As therapist Kirsten Brunner wrote in an article for HuffPost, mental health patients are far more likely to be the victims of violence. And, unfortunately, even if a mental health patient is having issues, they won't always be able to receive the proper care they need. "... let’s just say that a potential shooter is struggling with a mental health crisis," Brunner explained, according to HuffPost. "If they do reach out for help, chances are that their insurance won’t cover the counseling or psychiatric care."

Hockley, for her part, suggests that "citizens alone can do a lot within their own community to know the signs and take action to intervene before violence takes place." One way to ensure that those at risk of violent tendencies, she argues — as the Texas shooter had previously been put in jail for assault, as ABC News reported — don't get their hands on weapons is by using Extreme Risk Protection Orders (ERPOs).

ERPOs are already in use in several states and many families of the victims of mass shootings have expressed their desire for ERPOs to be put in place. According to Everytown, ERPOs "enable courts to temporarily prohibit a person from having guns if law enforcement or immediate family members show that he poses a significant danger to himself or others."

ERPOs could have made a huge difference in Sutherland Springs as well as Newtown, Connecticut, as recently released FBI files indicate that there were many signs that the Sandy Hook shooter might have been eligible for an ERPO from those close to him. According to the files, the shooter was described as "a functioning autistic with a personality disorder and was a recluse." According to TIME, one interviewee told an FBI agent that shooter's mother "had become concerned about him a month before the shooting because he had become a 'shut in' who hadn’t gone anywhere in three months."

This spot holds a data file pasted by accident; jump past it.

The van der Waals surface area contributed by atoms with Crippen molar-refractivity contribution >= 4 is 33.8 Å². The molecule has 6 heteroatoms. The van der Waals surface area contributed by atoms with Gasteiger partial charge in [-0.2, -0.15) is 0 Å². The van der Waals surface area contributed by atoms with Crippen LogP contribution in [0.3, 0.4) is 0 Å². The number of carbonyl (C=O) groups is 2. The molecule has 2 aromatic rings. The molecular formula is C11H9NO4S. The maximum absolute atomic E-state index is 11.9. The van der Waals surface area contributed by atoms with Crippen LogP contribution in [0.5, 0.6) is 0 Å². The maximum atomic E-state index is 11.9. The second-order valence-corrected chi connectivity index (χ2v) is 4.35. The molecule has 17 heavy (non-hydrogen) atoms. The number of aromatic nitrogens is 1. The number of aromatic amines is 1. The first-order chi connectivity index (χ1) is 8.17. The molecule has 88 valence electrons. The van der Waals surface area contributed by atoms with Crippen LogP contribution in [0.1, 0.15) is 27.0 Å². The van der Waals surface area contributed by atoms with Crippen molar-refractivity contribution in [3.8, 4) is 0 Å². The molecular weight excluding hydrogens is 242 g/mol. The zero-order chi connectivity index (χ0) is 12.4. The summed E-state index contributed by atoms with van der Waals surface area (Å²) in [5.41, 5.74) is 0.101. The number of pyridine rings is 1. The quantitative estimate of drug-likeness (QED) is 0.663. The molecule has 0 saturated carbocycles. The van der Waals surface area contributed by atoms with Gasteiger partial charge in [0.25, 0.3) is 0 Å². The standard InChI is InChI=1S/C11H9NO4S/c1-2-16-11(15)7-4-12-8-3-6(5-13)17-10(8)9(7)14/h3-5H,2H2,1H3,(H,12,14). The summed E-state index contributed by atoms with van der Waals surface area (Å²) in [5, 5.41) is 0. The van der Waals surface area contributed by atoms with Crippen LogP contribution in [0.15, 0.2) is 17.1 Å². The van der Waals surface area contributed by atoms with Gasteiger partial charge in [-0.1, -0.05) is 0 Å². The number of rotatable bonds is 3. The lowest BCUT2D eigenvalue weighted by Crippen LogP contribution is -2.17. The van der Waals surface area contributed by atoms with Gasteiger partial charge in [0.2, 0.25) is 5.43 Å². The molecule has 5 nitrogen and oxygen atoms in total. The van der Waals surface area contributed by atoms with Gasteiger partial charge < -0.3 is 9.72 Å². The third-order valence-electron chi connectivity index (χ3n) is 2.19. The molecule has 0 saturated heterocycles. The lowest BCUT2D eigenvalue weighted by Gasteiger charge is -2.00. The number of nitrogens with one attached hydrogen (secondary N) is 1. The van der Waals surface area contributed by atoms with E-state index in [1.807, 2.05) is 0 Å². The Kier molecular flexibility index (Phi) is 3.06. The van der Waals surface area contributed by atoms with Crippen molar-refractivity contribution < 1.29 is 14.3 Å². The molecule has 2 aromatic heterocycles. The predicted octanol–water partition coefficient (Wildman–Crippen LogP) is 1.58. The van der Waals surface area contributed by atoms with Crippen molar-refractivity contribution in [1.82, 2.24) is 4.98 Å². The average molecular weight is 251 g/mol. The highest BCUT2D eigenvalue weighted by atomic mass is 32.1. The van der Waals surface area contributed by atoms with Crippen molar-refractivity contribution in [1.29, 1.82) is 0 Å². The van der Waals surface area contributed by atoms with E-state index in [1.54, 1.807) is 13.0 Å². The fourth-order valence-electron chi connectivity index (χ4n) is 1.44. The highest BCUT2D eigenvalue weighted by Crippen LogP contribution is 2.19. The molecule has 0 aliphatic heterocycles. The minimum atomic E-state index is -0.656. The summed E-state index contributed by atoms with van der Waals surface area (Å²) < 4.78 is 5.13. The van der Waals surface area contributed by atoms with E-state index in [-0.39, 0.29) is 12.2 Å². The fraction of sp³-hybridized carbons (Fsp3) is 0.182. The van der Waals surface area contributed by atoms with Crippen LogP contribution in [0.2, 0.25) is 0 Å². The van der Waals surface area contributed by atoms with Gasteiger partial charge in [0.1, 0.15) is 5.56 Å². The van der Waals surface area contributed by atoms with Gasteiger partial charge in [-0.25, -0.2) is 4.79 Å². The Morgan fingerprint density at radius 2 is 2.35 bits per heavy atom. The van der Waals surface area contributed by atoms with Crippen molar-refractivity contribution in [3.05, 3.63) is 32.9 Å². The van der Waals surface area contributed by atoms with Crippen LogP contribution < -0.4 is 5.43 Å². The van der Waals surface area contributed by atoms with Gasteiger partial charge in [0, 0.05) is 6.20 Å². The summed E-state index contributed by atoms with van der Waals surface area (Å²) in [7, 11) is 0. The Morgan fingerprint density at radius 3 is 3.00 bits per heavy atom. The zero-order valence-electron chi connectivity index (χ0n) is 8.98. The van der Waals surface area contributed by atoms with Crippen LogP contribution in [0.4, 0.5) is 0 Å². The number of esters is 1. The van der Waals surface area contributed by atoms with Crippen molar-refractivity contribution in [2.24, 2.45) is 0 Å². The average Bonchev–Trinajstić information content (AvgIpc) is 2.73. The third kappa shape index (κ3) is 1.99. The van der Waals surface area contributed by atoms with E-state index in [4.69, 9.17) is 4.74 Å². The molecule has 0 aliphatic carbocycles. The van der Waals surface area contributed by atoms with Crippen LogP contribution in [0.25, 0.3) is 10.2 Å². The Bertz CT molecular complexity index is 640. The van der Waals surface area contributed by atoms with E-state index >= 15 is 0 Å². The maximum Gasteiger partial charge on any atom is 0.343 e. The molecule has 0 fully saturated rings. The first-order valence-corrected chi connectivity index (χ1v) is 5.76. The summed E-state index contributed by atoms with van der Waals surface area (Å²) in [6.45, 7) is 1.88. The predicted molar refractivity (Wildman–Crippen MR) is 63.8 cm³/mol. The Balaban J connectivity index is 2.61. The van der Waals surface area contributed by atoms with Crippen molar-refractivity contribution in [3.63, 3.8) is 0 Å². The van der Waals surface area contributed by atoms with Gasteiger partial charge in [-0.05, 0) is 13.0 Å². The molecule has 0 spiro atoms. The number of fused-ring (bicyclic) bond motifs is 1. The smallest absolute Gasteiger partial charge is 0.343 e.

While the tragedy remains that these acts of violence could have been easily prevented, Hockley's letter to Trump is still important. Not only does she advocate for the federal mandate of ERPOs, but Hockley also notes that money has power. If the president or Congress truly wants to prevent more mass shootings, they should use "the power of the purse, making funding contingent on states taking certain actions," she wrote, adding:

If the government is serious about combatting gun violence, it should put its influence where its money is.

Hockley suggests the government use "federal public safety grants — like highway or law enforcement funding — as a carrot to incentivize states to pass ERPOs." Hockley cites the 1984 change in the legal drinking age, when President Ronald Raegan reasoned that "the problem is so clearcut and the benefits are so clearcut, then I have no misgivings about a judicious use of federal inducements to encourage the states to get moving, raise the drinking age, and save precious lives." To Hockley, the same is happening now, with gun violence. There is a clear problem, and ERPOs could be the clear solution.

However, with the National Rifle Association vehemently opposing ERPOs, and so many members of Congress receiving hefty donations from the NRA (donations during the 2016 election cycle to Republicans totaled $5.6 million, according to Politico), there are likely many barriers preventing it.

But maybe, Hockley's letter to President Trump can provide some logistical solutions, because the children of Sandy Hook, Sutherland Springs, and so many more countless shootings deserve justice. As Hockley put it, the United States cannot be "part of an endless debate that goes nowhere but leaves more death and grieving families every day." Something must be done.

(Read Hockley's letter in its entirety over at The Guardian.)